If your practice sees patients over the age of 65 on a regular basis then there’s no doubt that you and the rest of the practice’s staff need to be familiar with Medicare so that the claims you file are approved. But things can get tricky when you start using the word “Medicare” because it could be referring to one of two types of insurance coverages. You need to know the differences in Traditional Medicare vs Medicare Advantage.
Traditional Medicare vs Medicare Advantage: The Basics
As with any insurance coverage, the ins and outs of Traditional Medicare vs Medicare Advantage can get a bit complicated and technical. We’re just going to cover the basics here to get an understanding of both types of Medicare and what differentiates them.
Traditional Medicare is the federal health insurance program for people over 65 as well as younger people who have certain disabilities or End-Stage Renal Disease. Medicare is made up of different parts to cover the cost of specific medical services. Traditional Medicare pays for many (but NOT all) medical services and supplies patients need. Patients pay a deductible and then 20% coinsurance on Medicare-approved services.
How Traditional Medicare Works
The parts of Traditional Medicare are as follows:
- Part A: Hospital Insurance
- Helps cover inpatient care in hospitals, hospices, home health, and nursing facilities.
- Many people qualify for a premium-free Part A. But if they don’t qualify, they can buy it.
- Part B: Medical Insurance
- Helps cover outpatient care, home health care, durable medical equipment (DME), preventive health screenings, vaccines, wellness visits, and other services from doctors and healthcare providers.
- EVERYONE pays a premium for Part B coverage.
- Part D: Drug Coverage
- Helps cover the cost of prescription drugs
- Part D plans must be in addition to another Traditional Medicare plan and cannot stand alone.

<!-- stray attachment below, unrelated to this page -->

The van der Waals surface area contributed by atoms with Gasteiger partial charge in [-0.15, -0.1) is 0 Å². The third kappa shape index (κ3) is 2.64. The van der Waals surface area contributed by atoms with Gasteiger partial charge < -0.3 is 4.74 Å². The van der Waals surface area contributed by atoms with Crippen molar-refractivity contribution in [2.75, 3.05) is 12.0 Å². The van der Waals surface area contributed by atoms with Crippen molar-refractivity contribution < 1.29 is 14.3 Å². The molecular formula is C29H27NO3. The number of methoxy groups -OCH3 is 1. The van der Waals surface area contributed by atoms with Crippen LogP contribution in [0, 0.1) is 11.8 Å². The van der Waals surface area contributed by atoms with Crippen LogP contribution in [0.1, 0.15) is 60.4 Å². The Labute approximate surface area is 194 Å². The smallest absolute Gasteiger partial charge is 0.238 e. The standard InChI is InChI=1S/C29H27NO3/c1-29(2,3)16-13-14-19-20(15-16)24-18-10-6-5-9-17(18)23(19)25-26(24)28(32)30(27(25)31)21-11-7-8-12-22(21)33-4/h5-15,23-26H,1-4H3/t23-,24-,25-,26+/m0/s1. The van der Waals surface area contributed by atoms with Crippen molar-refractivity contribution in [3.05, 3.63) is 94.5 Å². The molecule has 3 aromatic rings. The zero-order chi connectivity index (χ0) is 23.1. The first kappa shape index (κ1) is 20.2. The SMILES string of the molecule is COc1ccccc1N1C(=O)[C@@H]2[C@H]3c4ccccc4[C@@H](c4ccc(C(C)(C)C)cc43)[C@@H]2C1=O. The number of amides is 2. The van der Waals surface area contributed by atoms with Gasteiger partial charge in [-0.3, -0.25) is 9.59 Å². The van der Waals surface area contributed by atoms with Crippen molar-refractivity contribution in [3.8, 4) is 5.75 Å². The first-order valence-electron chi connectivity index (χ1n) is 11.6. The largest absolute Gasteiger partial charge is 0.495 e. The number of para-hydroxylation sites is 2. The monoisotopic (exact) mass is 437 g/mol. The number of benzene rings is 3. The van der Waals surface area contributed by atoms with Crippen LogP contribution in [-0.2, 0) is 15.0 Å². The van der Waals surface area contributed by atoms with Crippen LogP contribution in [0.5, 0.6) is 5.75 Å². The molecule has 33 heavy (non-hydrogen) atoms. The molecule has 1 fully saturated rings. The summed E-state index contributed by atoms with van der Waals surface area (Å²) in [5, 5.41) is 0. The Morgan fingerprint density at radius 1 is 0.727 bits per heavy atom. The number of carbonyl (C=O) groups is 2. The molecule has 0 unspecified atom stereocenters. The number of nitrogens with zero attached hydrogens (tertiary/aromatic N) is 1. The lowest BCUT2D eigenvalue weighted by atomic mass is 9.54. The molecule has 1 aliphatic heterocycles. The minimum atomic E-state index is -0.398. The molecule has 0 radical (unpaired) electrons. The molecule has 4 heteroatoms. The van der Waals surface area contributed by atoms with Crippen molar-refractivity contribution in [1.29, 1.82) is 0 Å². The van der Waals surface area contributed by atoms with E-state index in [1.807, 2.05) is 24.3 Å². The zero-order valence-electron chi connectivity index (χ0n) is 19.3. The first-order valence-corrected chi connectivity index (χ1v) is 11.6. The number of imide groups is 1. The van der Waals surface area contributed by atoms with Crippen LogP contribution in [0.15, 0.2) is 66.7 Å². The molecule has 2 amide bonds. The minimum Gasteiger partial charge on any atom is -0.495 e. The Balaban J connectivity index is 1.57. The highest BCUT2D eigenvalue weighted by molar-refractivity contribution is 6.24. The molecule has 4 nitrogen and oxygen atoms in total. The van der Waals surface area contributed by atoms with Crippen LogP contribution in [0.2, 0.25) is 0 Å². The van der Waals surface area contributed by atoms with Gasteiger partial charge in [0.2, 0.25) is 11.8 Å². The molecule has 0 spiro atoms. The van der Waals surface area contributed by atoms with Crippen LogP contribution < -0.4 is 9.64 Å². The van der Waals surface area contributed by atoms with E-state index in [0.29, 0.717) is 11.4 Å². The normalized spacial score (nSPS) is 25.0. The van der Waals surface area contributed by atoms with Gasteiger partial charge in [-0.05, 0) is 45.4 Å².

- Drug coverage can also be part of a Medicare Advantage plan, but more on that later!
- Medicare Supplemental Insurance
- Extra insurance purchased from a private company to help cover costs associated with Traditional Medicare
Did you notice how we skipped from B to D there? That wasn’t a typo. So where is Part C? Let’s jump into the basics of Medicare Advantage plans.
Medicare Advantage Plans
Medicare Advantage plans are where Part C comes in. They are two different names for the same thing. Medicare Advantage plans, also known as Medicare replacement plans, differ from Traditional Medicare in several ways. Firstly, Medicare Advantage plans bundle together the three parts of Traditional Medicare. They include hospital, medical, and prescription drug coverage. If you’re trying to keep things straight in your head, here’s a little equation:
Part A + Part B + Part D = Part C (Medicare Advantage)
How Medicare Advantage Works
Medicare Advantage plans function like private insurance or the coverage some people get through their jobs or through the Healthcare Marketplace. And that’s because these plans are provided by the same private insurance companies. Plans are regulated by Medicare but run by private insurance companies. Medicare Advantage Plans are often HMOs or PPOs, but no matter which type of plan they are, they must adhere to certain coverage guidelines set by Medicare.
For patients, there are benefits and drawbacks when considering Traditional Medicare vs Medicare Advantage. For practice administrators, billers, and medical office staff, what really matters is staying on top of which is which so claims get filed correctly.
As we mentioned above, Medicare Advantage plans are provided by private insurance companies. If you try to file a claim with Traditional Medicare for a patient who is covered by Medicare Advantage (or vice versa), you aren’t going to get paid. The claim will be denied by Medicare and then billing staff has to identify the error, research to find the correct Advantage plan payer, fix the claim, and refile it. That takes up valuable time and slows down the revenue cycle. Given the short windows that commercial plans allow to receive that first claim, sometimes you’ll miss out on payment forever because the payer can deny it for “untimely filing.”
To avoid costly mistakes, make sure anyone who handles scheduling, front desk duties, or claims filing for your practice is up to speed on the differences between Traditional Medicare vs Medicare Advantage and how to identify which plans patients have.
Reach Out to the Experts
If you are trying to navigate the differences between Traditional Medicare vs Medicare Advantage and are still running into problems with denied claims, our team can help. Get in touch with us online or by calling (800) 334-6606 or (919) 477-5152 to learn how we can partner with your practice to improve your billing process for a more efficient revenue cycle.